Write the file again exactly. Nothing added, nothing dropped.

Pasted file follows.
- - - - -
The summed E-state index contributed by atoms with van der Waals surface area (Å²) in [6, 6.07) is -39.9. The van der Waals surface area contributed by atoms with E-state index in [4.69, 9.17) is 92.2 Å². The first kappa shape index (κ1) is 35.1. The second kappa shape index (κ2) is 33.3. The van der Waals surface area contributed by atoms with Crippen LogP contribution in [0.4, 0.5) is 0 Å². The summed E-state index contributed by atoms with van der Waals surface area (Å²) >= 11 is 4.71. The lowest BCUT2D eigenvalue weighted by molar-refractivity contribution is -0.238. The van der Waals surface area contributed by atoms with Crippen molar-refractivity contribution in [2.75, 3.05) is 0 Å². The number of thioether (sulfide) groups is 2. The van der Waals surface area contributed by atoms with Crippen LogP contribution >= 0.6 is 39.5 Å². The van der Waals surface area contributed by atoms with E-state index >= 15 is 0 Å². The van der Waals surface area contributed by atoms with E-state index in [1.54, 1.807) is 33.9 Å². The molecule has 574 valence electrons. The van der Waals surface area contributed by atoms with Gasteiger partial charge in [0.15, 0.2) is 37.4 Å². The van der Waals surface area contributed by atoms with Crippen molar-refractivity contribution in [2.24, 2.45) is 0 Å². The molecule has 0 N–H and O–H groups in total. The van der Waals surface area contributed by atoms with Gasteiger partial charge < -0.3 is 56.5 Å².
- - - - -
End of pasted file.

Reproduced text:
The summed E-state index contributed by atoms with van der Waals surface area (Å²) in [6, 6.07) is -39.9. The van der Waals surface area contributed by atoms with E-state index in [4.69, 9.17) is 92.2 Å². The first kappa shape index (κ1) is 35.1. The second kappa shape index (κ2) is 33.3. The van der Waals surface area contributed by atoms with Crippen LogP contribution in [0.4, 0.5) is 0 Å². The summed E-state index contributed by atoms with van der Waals surface area (Å²) >= 11 is 4.71. The lowest BCUT2D eigenvalue weighted by molar-refractivity contribution is -0.238. The van der Waals surface area contributed by atoms with Crippen molar-refractivity contribution in [2.75, 3.05) is 0 Å². The number of thioether (sulfide) groups is 2. The van der Waals surface area contributed by atoms with Crippen LogP contribution >= 0.6 is 39.5 Å². The van der Waals surface area contributed by atoms with E-state index >= 15 is 0 Å². The van der Waals surface area contributed by atoms with E-state index in [1.54, 1.807) is 33.9 Å². The molecule has 574 valence electrons. The van der Waals surface area contributed by atoms with Gasteiger partial charge in [0.15, 0.2) is 37.4 Å². The van der Waals surface area contributed by atoms with Crippen molar-refractivity contribution in [2.24, 2.45) is 0 Å². The molecule has 0 N–H and O–H groups in total. The van der Waals surface area contributed by atoms with Gasteiger partial charge < -0.3 is 56.5 Å².